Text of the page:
Objective sensor-based gait measures reflect motor impairment in multiple sclerosis patients: Reliability and clinical validation of a wearable sensor device

Flachenecker Felix, Gaßner Heiko, Hannik Julius, Lee De-Hyung, Flachenecker Peter, Winkler Jürgen, Eskofier Bjoern, Ralf A. Linker, Klucken Jochen*

*Corresponding author for this work

Research output: Contribution to journalArticleResearchpeer-review

20 Citations (Scopus)

Abstract

Background: Gait deficits are common in multiple sclerosis (MS) and contribute to disability but may not be easily detected in the early stages of the disease. Objectives: We investigated whether sensor-based gait analysis is able to detect gait impairments in patients with MS (PwMS). Methods: A foot-worn sensor-based gait analysis system was used in 102 PwMS and 22 healthy controls (HC) that were asked to perform the 25-foot walking test (25FWT) two times in a self-selected speed (25FWT_pref), followed by two times in a speed as fast as possible (25FWT_fast). The Multiple Sclerosis Walking Scale (MSWS-12) was used as a subjective measure of patient mobility. Patients were divided into EDSS and functional system subgroups. Results: Datasets between two consecutive measurements (test-retest-reliability) were highly correlated in all analysed mean gait parameters (e.g. 25FWT_fast: stride length r = 0.955, gait speed r = 0.969) Subgroup analysis between HC and PwMS with lower (EDSS≤3.5) and higher (EDSS 4.0–7.0) disability showed significant differences in mean stride length, gait speed, toe off angle, stance time and swing time (e.g. stride length of EDSS subgroups 25FWT_fast p ≤ 0.001, 25FWT_pref p = 0.003). The differences between EDSS subgroups were more pronounced in fast than in self-selected gait speed (e.g. stride length 25FWT_fast 33.6 cm vs. 25FWT_pref 16.3 cm). Stride length (25FWT_fast) highly correlated to EDSS (r=-0.583) and MSWS-12 (r=-0.668). We observed significant differences between HC and PwMS with (FS 0–1) and without (FS≥2) pyramidal or cerebellar disability (e.g. gait speed of FS subgroups p ≤ 0.001). Conclusion: Sensor-based gait analysis objectively supports the clinical assessment of gait abnormalities even in the lower stages of MS, especially when walking with fast speed. Stride length and gait speed where identified as the most clinically relevant gait measures. Thus, it may be used to support the assessment of PwMS with gait impairment in the future, e.g. for more objective classification of disability. Its role in home-monitoring scenarios need to be evaluated in further studies.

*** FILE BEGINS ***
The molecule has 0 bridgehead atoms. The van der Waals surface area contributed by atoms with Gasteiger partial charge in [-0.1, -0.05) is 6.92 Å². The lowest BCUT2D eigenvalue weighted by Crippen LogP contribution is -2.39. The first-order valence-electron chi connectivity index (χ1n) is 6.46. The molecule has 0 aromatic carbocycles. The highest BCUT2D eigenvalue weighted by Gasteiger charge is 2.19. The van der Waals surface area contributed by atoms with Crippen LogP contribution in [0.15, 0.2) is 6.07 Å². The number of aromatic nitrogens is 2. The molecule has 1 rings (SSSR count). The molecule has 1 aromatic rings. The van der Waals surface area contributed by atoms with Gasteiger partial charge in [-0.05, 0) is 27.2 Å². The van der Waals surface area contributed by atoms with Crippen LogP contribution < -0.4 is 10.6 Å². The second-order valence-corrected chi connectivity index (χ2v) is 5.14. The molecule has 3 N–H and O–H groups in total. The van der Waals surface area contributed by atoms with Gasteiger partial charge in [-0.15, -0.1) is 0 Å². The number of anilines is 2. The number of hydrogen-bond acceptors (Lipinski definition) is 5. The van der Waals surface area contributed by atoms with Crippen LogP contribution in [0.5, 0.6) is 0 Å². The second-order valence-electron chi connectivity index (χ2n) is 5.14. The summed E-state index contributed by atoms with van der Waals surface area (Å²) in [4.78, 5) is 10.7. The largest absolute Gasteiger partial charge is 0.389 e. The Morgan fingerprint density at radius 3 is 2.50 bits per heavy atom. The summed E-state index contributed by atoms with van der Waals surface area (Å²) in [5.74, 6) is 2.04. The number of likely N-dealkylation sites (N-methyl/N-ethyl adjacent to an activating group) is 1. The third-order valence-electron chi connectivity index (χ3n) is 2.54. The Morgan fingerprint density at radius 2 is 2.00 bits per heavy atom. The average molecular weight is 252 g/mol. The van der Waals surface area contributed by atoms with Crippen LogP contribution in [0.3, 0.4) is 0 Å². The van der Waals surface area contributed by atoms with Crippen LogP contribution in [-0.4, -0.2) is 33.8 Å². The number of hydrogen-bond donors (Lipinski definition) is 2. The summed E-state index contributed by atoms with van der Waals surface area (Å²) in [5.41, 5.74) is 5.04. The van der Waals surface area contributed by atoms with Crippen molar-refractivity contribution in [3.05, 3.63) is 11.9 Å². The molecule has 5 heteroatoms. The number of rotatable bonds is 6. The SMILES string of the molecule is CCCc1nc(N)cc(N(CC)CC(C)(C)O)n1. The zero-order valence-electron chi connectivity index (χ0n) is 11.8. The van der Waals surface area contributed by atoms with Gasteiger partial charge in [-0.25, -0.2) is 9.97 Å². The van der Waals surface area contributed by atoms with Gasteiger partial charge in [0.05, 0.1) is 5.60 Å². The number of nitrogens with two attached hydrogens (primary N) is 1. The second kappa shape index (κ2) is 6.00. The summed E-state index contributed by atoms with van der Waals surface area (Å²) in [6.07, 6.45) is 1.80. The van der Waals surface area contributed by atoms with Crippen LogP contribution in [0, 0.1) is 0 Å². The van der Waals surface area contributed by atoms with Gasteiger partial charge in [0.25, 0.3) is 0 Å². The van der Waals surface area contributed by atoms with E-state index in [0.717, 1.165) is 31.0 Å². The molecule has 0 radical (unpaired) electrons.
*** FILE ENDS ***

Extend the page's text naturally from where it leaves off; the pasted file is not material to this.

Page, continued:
Original languageEnglish
Article number101903
JournalMultiple Sclerosis and Related Disorders
Volume39
DOIs
Publication statusPublished - Apr 2020
Externally publishedYes

Keywords

  • Ambulatory sensing
  • EDSS
  • Gait analysis
  • Gait impairment
  • Mobility disability, 25 foot walk
  • Wearable sensors

Fingerprint

Dive into the research topics of 'Objective sensor-based gait measures reflect motor impairment in multiple sclerosis patients: Reliability and clinical validation of a wearable sensor device'. Together they form a unique fingerprint.

Cite this